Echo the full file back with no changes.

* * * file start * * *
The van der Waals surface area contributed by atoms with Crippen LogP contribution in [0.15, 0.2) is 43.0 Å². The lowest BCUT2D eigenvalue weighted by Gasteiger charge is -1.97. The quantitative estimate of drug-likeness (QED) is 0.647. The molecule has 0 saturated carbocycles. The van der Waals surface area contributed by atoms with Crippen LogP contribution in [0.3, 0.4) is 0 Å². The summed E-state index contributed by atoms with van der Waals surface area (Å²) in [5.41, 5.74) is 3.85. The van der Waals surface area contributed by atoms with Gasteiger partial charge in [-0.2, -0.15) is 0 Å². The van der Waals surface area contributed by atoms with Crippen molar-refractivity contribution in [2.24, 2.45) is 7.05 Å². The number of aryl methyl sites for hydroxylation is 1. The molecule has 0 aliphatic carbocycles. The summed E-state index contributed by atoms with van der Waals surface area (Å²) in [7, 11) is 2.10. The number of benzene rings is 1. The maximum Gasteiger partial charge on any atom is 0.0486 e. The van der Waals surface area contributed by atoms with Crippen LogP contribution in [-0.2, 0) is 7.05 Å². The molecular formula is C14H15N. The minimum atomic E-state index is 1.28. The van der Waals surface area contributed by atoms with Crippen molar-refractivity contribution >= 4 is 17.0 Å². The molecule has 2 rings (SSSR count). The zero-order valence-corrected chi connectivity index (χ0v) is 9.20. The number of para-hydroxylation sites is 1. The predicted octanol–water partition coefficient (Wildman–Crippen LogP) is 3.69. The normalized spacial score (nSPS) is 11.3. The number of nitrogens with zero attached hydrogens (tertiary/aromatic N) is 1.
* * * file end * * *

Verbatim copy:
The van der Waals surface area contributed by atoms with Crippen LogP contribution in [0.15, 0.2) is 43.0 Å². The lowest BCUT2D eigenvalue weighted by Gasteiger charge is -1.97. The quantitative estimate of drug-likeness (QED) is 0.647. The molecule has 0 saturated carbocycles. The van der Waals surface area contributed by atoms with Crippen LogP contribution in [0.3, 0.4) is 0 Å². The summed E-state index contributed by atoms with van der Waals surface area (Å²) in [5.41, 5.74) is 3.85. The van der Waals surface area contributed by atoms with Gasteiger partial charge in [-0.2, -0.15) is 0 Å². The van der Waals surface area contributed by atoms with Crippen molar-refractivity contribution in [2.24, 2.45) is 7.05 Å². The number of aryl methyl sites for hydroxylation is 1. The molecule has 0 aliphatic carbocycles. The summed E-state index contributed by atoms with van der Waals surface area (Å²) in [7, 11) is 2.10. The number of benzene rings is 1. The maximum Gasteiger partial charge on any atom is 0.0486 e. The van der Waals surface area contributed by atoms with Crippen LogP contribution in [-0.2, 0) is 7.05 Å². The molecular formula is C14H15N. The minimum atomic E-state index is 1.28. The van der Waals surface area contributed by atoms with Crippen molar-refractivity contribution >= 4 is 17.0 Å². The molecule has 2 rings (SSSR count). The zero-order valence-corrected chi connectivity index (χ0v) is 9.20. The number of para-hydroxylation sites is 1. The predicted octanol–water partition coefficient (Wildman–Crippen LogP) is 3.69. The normalized spacial score (nSPS) is 11.3. The number of nitrogens with zero attached hydrogens (tertiary/aromatic N) is 1.